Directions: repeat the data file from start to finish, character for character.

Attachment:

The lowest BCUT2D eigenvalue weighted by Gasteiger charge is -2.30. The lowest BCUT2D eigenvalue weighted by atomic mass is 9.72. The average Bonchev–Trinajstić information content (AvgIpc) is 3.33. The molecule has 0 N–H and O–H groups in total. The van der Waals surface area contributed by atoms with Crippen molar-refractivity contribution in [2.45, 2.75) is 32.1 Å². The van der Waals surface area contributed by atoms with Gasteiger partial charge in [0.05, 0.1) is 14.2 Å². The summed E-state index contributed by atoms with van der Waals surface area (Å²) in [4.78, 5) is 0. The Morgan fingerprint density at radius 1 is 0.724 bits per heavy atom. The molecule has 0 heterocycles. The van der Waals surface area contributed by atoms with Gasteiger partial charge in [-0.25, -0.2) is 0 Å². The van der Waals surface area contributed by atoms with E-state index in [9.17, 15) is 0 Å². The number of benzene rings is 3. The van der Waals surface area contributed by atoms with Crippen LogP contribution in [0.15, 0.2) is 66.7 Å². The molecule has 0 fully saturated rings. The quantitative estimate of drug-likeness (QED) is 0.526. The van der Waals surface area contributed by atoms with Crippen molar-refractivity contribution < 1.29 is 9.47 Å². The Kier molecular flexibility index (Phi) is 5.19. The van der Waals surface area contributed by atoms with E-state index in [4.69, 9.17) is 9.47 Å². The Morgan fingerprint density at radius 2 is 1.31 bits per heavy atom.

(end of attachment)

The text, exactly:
The lowest BCUT2D eigenvalue weighted by Gasteiger charge is -2.30. The lowest BCUT2D eigenvalue weighted by atomic mass is 9.72. The average Bonchev–Trinajstić information content (AvgIpc) is 3.33. The molecule has 0 N–H and O–H groups in total. The van der Waals surface area contributed by atoms with Crippen molar-refractivity contribution in [2.45, 2.75) is 32.1 Å². The van der Waals surface area contributed by atoms with Gasteiger partial charge in [0.05, 0.1) is 14.2 Å². The summed E-state index contributed by atoms with van der Waals surface area (Å²) in [4.78, 5) is 0. The Morgan fingerprint density at radius 1 is 0.724 bits per heavy atom. The molecule has 0 heterocycles. The van der Waals surface area contributed by atoms with Gasteiger partial charge in [-0.25, -0.2) is 0 Å². The van der Waals surface area contributed by atoms with E-state index in [9.17, 15) is 0 Å². The number of benzene rings is 3. The van der Waals surface area contributed by atoms with Crippen LogP contribution in [0.15, 0.2) is 66.7 Å². The molecule has 0 fully saturated rings. The quantitative estimate of drug-likeness (QED) is 0.526. The van der Waals surface area contributed by atoms with Crippen molar-refractivity contribution < 1.29 is 9.47 Å². The Kier molecular flexibility index (Phi) is 5.19. The van der Waals surface area contributed by atoms with E-state index in [4.69, 9.17) is 9.47 Å². The Morgan fingerprint density at radius 2 is 1.31 bits per heavy atom.